Considered one of the major American novelists and short story writers of the 20th century, Edith Wharton was known for her unflinching portrayal of the societal norms of her time.
Wharton was raised in the highly stratified and wealthy society of the urban Northeast. Although she published a volume of poetry at the age of 16, it was not until almost 20 years later that she began her literary career earnest. Following publication of several short stories, her first book, The Decoration of Houses (1897), had a pronounced influence on the styles of interior decoration of the day. Her first novel, The Valley of Decision (1902), was published when Wharton was 40. From then on, she averaged more than a book a year for the rest of her life.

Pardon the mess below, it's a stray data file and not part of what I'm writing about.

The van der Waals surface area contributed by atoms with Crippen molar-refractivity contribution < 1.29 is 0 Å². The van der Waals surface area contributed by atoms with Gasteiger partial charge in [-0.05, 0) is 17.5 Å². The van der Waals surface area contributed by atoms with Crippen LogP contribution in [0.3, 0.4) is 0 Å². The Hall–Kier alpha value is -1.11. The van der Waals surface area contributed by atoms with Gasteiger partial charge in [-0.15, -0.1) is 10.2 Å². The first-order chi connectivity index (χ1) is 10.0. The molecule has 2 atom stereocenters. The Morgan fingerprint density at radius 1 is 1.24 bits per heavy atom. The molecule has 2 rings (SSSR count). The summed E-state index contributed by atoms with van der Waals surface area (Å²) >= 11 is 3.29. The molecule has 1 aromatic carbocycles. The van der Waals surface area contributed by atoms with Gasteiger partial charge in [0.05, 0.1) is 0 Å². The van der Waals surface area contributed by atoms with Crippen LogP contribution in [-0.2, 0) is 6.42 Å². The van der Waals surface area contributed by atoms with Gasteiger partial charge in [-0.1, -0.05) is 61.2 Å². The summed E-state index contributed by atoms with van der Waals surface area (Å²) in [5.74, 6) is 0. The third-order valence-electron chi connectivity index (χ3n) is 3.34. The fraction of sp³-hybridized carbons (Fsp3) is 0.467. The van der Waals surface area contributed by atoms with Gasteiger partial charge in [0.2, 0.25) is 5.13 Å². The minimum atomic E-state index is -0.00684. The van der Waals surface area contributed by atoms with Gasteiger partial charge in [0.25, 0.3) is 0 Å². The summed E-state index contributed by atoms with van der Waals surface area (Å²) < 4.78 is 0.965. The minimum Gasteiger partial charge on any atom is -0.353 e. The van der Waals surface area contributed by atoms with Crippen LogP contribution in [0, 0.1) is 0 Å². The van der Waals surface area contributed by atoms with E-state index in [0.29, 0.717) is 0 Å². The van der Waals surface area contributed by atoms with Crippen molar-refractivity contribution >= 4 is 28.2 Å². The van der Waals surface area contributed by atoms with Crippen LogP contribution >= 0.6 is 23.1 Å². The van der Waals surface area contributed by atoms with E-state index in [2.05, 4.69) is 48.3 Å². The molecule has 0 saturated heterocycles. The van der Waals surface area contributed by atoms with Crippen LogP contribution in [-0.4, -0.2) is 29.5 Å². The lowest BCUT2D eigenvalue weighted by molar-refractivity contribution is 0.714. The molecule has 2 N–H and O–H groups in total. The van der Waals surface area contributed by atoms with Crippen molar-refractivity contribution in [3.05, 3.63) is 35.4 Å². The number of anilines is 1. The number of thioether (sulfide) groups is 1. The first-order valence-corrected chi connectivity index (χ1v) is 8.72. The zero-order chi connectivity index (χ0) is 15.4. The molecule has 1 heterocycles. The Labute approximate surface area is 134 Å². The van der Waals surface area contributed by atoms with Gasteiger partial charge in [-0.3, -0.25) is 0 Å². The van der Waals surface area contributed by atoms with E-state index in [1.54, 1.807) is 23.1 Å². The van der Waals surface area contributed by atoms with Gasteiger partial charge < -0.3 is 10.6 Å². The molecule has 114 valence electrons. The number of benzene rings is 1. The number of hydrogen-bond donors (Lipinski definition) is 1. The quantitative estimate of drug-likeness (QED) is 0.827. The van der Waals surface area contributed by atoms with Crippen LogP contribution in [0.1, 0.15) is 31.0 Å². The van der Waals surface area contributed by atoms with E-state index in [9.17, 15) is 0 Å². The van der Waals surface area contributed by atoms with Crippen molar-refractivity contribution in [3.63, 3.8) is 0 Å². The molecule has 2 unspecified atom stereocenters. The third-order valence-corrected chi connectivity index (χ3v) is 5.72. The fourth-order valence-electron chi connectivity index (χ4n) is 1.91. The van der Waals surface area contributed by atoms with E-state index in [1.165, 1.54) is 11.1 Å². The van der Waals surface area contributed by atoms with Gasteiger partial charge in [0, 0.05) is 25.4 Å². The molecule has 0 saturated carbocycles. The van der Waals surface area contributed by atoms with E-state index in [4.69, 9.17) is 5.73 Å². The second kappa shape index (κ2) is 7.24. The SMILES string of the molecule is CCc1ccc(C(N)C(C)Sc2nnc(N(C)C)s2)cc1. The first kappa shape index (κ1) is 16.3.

The majority of Wharton’s works provided keen, and sometimes harsh, observations of society’s upper strata. Her upbringing provided her with insights on the upper class, while her sense of humor and polished prose made the reading interesting to a wide audience. Her attention to the physical contexts in which her characters lived led Edmund Wilson to describe Wharton not only as “the pioneer, but the poet, of interior decoration.” In the early 1900’s, Wharton changed her focus and created the memorable and eerie Ethan Frome (1911) and Summer (1917). These were followed by The Age of Innocence (1920), a Pulitzer Prize winner that
explored social hypocrisy and convention with sharp irony.
Wharton was a member of the National Institute of Arts and Letters and the American Academy of Arts and Letters. She also was the first woman to receive an honorary doctorate from Yale University. During the First World War, the writer aided refugees and the wounded. At one time she fed and housed 600 war orphans at her own expense. The French and Belgian governments officially honored her wartime service.